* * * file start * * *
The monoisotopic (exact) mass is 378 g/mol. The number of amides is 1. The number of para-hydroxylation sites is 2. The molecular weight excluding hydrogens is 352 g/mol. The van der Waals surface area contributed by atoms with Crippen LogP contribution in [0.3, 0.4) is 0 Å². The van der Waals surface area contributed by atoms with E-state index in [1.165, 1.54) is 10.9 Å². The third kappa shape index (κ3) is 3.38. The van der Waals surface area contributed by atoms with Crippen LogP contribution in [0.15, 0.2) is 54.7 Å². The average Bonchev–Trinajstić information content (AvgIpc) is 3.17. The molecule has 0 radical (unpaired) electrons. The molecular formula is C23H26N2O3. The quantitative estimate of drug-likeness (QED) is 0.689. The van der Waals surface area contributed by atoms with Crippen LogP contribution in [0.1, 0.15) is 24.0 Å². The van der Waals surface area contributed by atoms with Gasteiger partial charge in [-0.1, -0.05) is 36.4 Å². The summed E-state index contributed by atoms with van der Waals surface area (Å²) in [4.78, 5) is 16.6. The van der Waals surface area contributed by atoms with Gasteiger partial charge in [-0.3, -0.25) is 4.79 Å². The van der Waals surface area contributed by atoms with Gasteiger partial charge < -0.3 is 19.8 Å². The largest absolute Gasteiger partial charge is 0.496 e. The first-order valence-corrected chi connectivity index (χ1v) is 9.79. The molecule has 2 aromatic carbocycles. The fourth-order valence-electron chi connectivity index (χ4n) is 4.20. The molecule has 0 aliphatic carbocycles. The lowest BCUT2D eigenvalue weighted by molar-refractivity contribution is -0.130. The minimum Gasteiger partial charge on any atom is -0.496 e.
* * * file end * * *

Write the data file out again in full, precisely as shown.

The monoisotopic (exact) mass is 378 g/mol. The number of amides is 1. The number of para-hydroxylation sites is 2. The molecular weight excluding hydrogens is 352 g/mol. The van der Waals surface area contributed by atoms with Crippen LogP contribution in [0.3, 0.4) is 0 Å². The van der Waals surface area contributed by atoms with E-state index in [1.165, 1.54) is 10.9 Å². The third kappa shape index (κ3) is 3.38. The van der Waals surface area contributed by atoms with Crippen LogP contribution in [0.15, 0.2) is 54.7 Å². The average Bonchev–Trinajstić information content (AvgIpc) is 3.17. The molecule has 0 radical (unpaired) electrons. The molecular formula is C23H26N2O3. The quantitative estimate of drug-likeness (QED) is 0.689. The van der Waals surface area contributed by atoms with Crippen LogP contribution in [0.1, 0.15) is 24.0 Å². The van der Waals surface area contributed by atoms with Gasteiger partial charge in [-0.1, -0.05) is 36.4 Å². The summed E-state index contributed by atoms with van der Waals surface area (Å²) in [4.78, 5) is 16.6. The van der Waals surface area contributed by atoms with Gasteiger partial charge in [-0.3, -0.25) is 4.79 Å². The van der Waals surface area contributed by atoms with Gasteiger partial charge < -0.3 is 19.8 Å². The largest absolute Gasteiger partial charge is 0.496 e. The first-order valence-corrected chi connectivity index (χ1v) is 9.79. The molecule has 2 aromatic carbocycles. The fourth-order valence-electron chi connectivity index (χ4n) is 4.20. The molecule has 0 aliphatic carbocycles. The lowest BCUT2D eigenvalue weighted by molar-refractivity contribution is -0.130. The minimum Gasteiger partial charge on any atom is -0.496 e.